Eight of the Most Beautiful Buildings in Canada

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Eight of the Most Beautiful Buildings in Canada

Interior of the Notre Dame Cathedral, Montreal, Quebec, Canada

Canada is home to people of many different spiritual beliefs. While the nation has a strong Anglican and Roman Catholic heritage, other religions have flourished as well. There are a number of beautiful and significant religious structures that dot the country’s landscape.

  1. Cathedral-Basilica of Notre-Dame de Quebec

Also known as Our Lady of Quebec City, Cathedral-Basilica of Notre-Dame de Quebec was originally constructed in 1647. It was the first church built in Canada, and serves as the oldest archdiocese in North America outside of Florida and New Mexico. The cathedral has been destroyed by fire two times; once in 1759 during the Siege of Quebec and again in 1922. On both occasions, it was rebuilt, improved upon and restored to its former glory. In 2014, the church celebrated its 350th birthday.

  1. Baitul Islam

Islam is an increasingly popular religion in Canada, and Toronto has the largest concentration of Muslims in the country. Baitul Islam (House of Islam), located in Maple, Ontario, is one of the biggest mosques in the nation. Built in 1992, it features two domes and one minaret, and was designed by architect Gulzar Haider. The mosque is adjacent to Peace Village, a 260-home housing project that sits on 50 acres.

  1. Basilica of St. John the Baptist

It took sixteen year to build the Basilica of St. John the Baptist, located in St. John’s, Newfoundland. The cathedral was consecrated on September 9, 1855, and is the biggest church in eastern Canada. It holds approximately 2,500 people and is believed to be the largest construction project in the history of the province. It is the shape of a Latin cross and is 279 feet long and 213 feet wide. The highest point of the nave is 157 feet. The cathedral has been named a National Historic Site of Canada.

  1. Congregation Emanu-El

Congregation Emanu-El is the oldest synagogue in Canada. It is located on Vancouver Island, British Columbia, and was constructed in 1863. The building’s architecture is classified as Romanesque Revival. The first Jewish settlers to the area mostly emigrated from the United States during the Fraser Canyon Gold Rush, which occurred when gold was discovered in British Columbia’s Thompson River.

  1. St. Michael’s Cathedral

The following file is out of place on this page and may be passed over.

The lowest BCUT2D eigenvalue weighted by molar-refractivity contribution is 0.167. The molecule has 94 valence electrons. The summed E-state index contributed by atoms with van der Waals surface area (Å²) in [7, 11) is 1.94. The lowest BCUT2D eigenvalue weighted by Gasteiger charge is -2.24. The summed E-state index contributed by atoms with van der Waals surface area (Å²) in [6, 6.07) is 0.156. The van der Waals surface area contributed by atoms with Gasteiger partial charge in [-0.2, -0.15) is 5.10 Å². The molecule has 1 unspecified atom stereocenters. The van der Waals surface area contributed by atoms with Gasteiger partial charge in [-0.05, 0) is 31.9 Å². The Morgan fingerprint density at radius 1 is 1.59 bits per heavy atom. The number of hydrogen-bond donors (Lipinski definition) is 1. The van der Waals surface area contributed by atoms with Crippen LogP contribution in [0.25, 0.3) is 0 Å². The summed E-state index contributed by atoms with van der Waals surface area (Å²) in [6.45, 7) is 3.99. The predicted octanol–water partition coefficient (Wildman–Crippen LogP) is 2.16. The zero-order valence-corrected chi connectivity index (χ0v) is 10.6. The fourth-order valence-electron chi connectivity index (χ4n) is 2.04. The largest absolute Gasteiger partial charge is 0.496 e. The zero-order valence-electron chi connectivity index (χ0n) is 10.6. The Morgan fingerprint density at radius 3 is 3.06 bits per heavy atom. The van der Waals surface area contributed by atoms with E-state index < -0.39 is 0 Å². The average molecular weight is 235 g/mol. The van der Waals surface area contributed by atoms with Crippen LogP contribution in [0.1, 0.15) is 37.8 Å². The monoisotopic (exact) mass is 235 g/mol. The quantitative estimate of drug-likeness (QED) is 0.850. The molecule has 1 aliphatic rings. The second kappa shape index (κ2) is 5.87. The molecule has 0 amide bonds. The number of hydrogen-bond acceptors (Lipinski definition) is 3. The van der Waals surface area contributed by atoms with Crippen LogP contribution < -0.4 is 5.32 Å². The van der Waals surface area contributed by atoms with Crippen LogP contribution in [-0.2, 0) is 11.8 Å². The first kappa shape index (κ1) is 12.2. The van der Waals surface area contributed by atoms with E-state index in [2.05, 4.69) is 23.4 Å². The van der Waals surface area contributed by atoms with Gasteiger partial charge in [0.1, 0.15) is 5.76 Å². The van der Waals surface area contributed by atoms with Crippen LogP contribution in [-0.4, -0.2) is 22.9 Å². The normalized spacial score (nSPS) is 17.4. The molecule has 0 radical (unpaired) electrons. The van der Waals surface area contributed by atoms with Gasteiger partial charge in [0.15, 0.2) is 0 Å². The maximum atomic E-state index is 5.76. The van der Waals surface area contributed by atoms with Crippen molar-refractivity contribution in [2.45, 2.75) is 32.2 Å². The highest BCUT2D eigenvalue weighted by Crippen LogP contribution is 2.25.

St. Michael’s Cathedral in Toronto was designed by William Thomas, who was the architect of eight other churches in the area. It was built during the years 1845–1848. The construction of the cathedral was largely paid for by Irish immigrants who lived nearby.

  1. Cardston Alberta Temple

 Located in Cardston, Alberta, the Cardston Alberta Temple is the oldest Mormon Temple outside of the United States. The building took ten years to complete and was dedicated in 1923. An addition was built in 1962, and the church was renovated again in the 1990s. It was named a National Historic Site of 1992.

  1. All Saints Cathedral Halifax

All Saints Cathedral in Halifax opened for worship in 1910. It is believed to be the largest Anglican Church in Canada, and was designed in the Neo-Gothic style. All Saints can seat approximately 1,760 people.

  1. Device to Root Out Evil

American earth and performance artist Dennis Oppenheim’s public art sculpture Device to Root Out Evil is a different kind of religious structure. It is a church composed of steel, aluminum and glass, and is almost 20 feet tall. When installed, the sculpture is turned upside down and its steeple sticks into the ground. The piece is controversial; New York City refused to take it. Vancouver offed the church a home and it was installed in Stanley Park. Residents protested, and it was eventually relocated to Calgary’s Glenbow Museum.

Churches and other religious buildings have played an important role in the history of Canada. The country has many lovely structures that represent a variety of types of architecture.

Universal Life Church Cananda

Universal Life Church Cananda